by Eric Lendrum
The Biden Administration’s Department Health and Human Services (HHS) has confirmed that it plans to eliminate a policy implemented during the Trump Administration that allows healthcare workers to cite religious or moral beliefs when seeking exemptions from performing certain acts in the line of duty.
According to Politico, a spokesperson for HHS said that “we are in the rulemaking process” when it comes to the policy in question. The conscience exemption, first announced in 2018 and fully implemented in 2019, allows medical professionals to refuse to perform certain operations, including abortions and “gender transition” surgeries, if such acts violate their moral or religious values.
The decision was celebrated by far-left pro-abortion groups that had previously sued the Trump Administration over the rule in question. Leila Abolfazli, spokeswoman for the National Women’s Law Center, said “there is so much to unravel,” and that she was “encouraged that they have been working through all these pieces.”
“It’s imperative that the Biden-Harris administration revoke this discriminatory policy and help ensure people can access the health care and information they need when they need it,” said Jacqueline Ayers, spokeswoman for Planned Parenthood. “We look forward to seeing the details of the new rule and are excited about this step forward.”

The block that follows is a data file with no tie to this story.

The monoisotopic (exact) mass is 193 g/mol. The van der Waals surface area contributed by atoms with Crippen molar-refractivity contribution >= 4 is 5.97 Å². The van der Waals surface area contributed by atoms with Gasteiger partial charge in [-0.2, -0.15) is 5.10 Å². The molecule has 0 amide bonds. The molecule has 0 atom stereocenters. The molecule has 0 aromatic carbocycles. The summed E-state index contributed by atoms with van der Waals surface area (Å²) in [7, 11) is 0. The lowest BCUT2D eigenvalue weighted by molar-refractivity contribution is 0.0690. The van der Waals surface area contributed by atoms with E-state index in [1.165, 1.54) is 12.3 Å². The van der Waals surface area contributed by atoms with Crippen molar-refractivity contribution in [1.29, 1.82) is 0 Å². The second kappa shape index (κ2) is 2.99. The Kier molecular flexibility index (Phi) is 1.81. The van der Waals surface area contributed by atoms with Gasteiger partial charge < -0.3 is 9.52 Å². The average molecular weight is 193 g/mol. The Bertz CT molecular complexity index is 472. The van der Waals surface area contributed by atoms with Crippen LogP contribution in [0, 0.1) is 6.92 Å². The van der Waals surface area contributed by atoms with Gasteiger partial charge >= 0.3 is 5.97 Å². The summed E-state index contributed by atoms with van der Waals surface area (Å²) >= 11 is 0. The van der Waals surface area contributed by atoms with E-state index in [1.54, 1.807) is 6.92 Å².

Such action from the federal level comes as multiple Republican-led states pass numerous laws to crack down on abortion and transgender surgeries, among other controversial and harmful procedures. Although such laws are widely popular with the American people, the Left denounces such measures as violating certain “rights” with regards to so-called “transgender” people, or the “right” for women to kill their unborn children.
Legalized nationwide abortion could come to an end this summer, as the Supreme Court prepares its decision in the landmark case of Dobbs v. Jackson Women’s Health Organization, a case out of Mississippi after the state passed a 15-week ban on abortion. If the court ultimately rules in Mississippi’s favor, then the legal precedent first set by Roe v. Wade in 1973 would be overturned, and the issue of abortion would be returned to a state-by-state basis.
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Eric Lendrum reports for American Greatness.